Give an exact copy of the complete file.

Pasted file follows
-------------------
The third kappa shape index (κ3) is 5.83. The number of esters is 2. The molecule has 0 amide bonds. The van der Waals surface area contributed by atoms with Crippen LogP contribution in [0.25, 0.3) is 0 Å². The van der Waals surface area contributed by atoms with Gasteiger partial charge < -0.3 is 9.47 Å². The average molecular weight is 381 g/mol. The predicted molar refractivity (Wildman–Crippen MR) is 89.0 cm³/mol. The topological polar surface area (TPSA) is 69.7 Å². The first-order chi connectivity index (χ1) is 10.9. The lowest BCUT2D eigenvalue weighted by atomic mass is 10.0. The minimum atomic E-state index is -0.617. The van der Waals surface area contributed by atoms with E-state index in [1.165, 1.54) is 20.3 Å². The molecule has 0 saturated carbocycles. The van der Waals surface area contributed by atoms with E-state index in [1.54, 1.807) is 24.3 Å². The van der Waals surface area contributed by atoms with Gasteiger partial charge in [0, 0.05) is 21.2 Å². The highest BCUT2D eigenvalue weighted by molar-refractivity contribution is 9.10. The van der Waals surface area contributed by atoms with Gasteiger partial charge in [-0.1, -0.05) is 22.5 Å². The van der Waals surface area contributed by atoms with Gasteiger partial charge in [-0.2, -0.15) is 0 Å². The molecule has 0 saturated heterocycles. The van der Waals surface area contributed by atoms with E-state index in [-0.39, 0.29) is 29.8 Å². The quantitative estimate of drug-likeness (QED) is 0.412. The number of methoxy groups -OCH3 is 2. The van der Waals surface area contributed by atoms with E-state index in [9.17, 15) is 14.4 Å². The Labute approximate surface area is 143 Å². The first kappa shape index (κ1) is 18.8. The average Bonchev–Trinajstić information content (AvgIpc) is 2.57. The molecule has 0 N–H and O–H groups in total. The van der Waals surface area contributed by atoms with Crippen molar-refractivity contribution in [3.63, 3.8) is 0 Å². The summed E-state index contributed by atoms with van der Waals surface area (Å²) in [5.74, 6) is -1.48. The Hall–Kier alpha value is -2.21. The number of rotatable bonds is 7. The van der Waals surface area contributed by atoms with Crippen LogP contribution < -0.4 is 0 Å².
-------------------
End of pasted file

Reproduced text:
The third kappa shape index (κ3) is 5.83. The number of esters is 2. The molecule has 0 amide bonds. The van der Waals surface area contributed by atoms with Crippen LogP contribution in [0.25, 0.3) is 0 Å². The van der Waals surface area contributed by atoms with Gasteiger partial charge < -0.3 is 9.47 Å². The average molecular weight is 381 g/mol. The predicted molar refractivity (Wildman–Crippen MR) is 89.0 cm³/mol. The topological polar surface area (TPSA) is 69.7 Å². The first-order chi connectivity index (χ1) is 10.9. The lowest BCUT2D eigenvalue weighted by atomic mass is 10.0. The minimum atomic E-state index is -0.617. The van der Waals surface area contributed by atoms with E-state index in [1.165, 1.54) is 20.3 Å². The molecule has 0 saturated carbocycles. The van der Waals surface area contributed by atoms with E-state index in [1.54, 1.807) is 24.3 Å². The van der Waals surface area contributed by atoms with Gasteiger partial charge in [0, 0.05) is 21.2 Å². The highest BCUT2D eigenvalue weighted by molar-refractivity contribution is 9.10. The van der Waals surface area contributed by atoms with Gasteiger partial charge in [-0.1, -0.05) is 22.5 Å². The van der Waals surface area contributed by atoms with Gasteiger partial charge in [-0.2, -0.15) is 0 Å². The molecule has 0 saturated heterocycles. The van der Waals surface area contributed by atoms with E-state index in [-0.39, 0.29) is 29.8 Å². The quantitative estimate of drug-likeness (QED) is 0.412. The number of methoxy groups -OCH3 is 2. The van der Waals surface area contributed by atoms with E-state index in [9.17, 15) is 14.4 Å². The Labute approximate surface area is 143 Å². The first kappa shape index (κ1) is 18.8. The average Bonchev–Trinajstić information content (AvgIpc) is 2.57. The molecule has 0 N–H and O–H groups in total. The van der Waals surface area contributed by atoms with Crippen molar-refractivity contribution in [3.63, 3.8) is 0 Å². The summed E-state index contributed by atoms with van der Waals surface area (Å²) in [5.74, 6) is -1.48. The Hall–Kier alpha value is -2.21. The number of rotatable bonds is 7. The van der Waals surface area contributed by atoms with Crippen LogP contribution < -0.4 is 0 Å².